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I have the following C++ map example code:

map<string,string> &weight2price  
....  
weight = ...  
price = ...  
if(weight2price.find(weight) == weight2price.end())  
    weight2price[weight] = price;

could anyone tell me what it means by

if(weight2price.find(weight) == weight2price.end())
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  • 5
    Always baffled by this. Surely you see how your post will be formatted because you have to scroll past the preview to submit. I can barely tell what the top-portion of code is suppose to be.
    – GManNickG
    Aug 12, 2010 at 22:06

4 Answers 4

8

The STL Map is a standard C++ container. It uses unique keys that can be compared to refer to value data being stored inside the container. It works much like an array but unlike an array, the key can be anything and doesn't need to be an integer. The syntax for a map is:

std::map < Key, Data, Compare, Alloc>

Key - the type of object that will be used as key
Data - the type of object that will be used as data
Compare - a comparison function for the keys
Alloc - The map's allocator, used for all internal memory management

usage:

map[Key] = Data

For further reading about STL maps look here : http://en.wikipedia.org/wiki/Map_%28C%2B%2B%29 and here: http://www.sgi.com/tech/stl/Map.html

In the code snippet, you are using the function find() from the map. This function returns an iterator pointing to the element from the map that contains the key you were searching for. If that key is not found, the find function will return the iterator pointing to the end of the map. That is what is being checked in the code snippet you attached to your question and if the find function returned the value of the end iterator, this means that the key is not in the map, so it adds the key and data to the map. An optimization for your code was provided by GMan in his comment.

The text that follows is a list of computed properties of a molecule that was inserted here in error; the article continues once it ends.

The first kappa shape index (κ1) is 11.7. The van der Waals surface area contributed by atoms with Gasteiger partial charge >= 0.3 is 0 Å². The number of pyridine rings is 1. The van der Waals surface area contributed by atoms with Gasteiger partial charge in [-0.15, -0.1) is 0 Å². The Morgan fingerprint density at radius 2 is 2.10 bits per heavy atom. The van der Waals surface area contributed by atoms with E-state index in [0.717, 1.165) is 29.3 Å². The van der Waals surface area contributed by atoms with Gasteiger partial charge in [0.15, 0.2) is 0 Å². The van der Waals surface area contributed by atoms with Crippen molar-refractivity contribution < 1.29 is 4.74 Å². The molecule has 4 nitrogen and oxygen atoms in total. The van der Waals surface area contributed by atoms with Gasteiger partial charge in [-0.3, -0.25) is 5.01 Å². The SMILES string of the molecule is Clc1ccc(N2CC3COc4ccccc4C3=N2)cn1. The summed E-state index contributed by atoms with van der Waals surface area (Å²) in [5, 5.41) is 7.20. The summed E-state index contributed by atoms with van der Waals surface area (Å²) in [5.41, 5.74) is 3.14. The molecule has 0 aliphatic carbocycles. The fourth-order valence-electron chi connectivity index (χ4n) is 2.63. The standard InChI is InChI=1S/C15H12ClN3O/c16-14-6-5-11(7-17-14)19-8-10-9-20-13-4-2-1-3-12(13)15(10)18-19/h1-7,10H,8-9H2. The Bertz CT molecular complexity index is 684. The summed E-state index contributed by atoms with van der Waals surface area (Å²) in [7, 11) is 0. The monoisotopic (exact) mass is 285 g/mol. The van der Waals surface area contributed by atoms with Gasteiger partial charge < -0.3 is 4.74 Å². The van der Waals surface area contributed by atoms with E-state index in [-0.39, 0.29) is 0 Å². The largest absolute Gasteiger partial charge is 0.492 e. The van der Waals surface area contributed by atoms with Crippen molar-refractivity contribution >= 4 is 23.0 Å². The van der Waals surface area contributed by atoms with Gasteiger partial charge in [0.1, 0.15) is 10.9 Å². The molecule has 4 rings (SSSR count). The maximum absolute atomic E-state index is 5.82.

A very basic explanation for an iterator (although not complete) would be that an iterator is a pointer to a pair< Key,Data>.

Hope this helps!

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  • so does that mean I could use a dictionary in python to do the same things? I mean, are these two working basically the same?
    – ladyfafa
    Aug 12, 2010 at 22:35
  • weight2price = {} weight = ... price = ... if weight not in weight2price.keys(): weight2price[weight] = price
    – ladyfafa
    Aug 12, 2010 at 22:43
  • btw, how to make this in a nice code format when I type it inside the textfield????
    – ladyfafa
    Aug 12, 2010 at 22:44
  • I must confess that I didn't know how a dictionary in python looks like but I googled it :). After 5 minutes look I can say that the base functionality of a dictionary in Python looks (after a short look) like a the functionality of a C++ STL map, yes. Aug 12, 2010 at 22:46
  • if weight not in weight2price.keys(): weight2price[weight] = price this is equivalent to the if in your code snippet (c++) Aug 12, 2010 at 22:49
7

If the key passed to find() does not exist, find() returns end(). So it's saying "If it wasn't found...".

The code could be written better as:

weight2price.insert(std::make_pair(weight, price));

So look-up isn't done twice. (If the key already exists, insert won't do anything.)

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It means that weight was not found. Then if it wasn't found, it adds it.

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map in C++ is a like hashmap, where a key (in your case weight) is mapped to a value (price).

Here it checks to see if the particular weight is already mapped in this map, if not the find method will return weight2price.end()

In that case the program enters a key-value pair in the map with the line that you greyed out.

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    std::map in C++ is not a hash map. It is like a hash map in that it's a key/value lookup system, but there's no hashing involved; it's just a search tree.
    – jamesdlin
    Aug 12, 2010 at 22:12
  • so is it the same as a dictionary in python?
    – ladyfafa
    Aug 12, 2010 at 22:32

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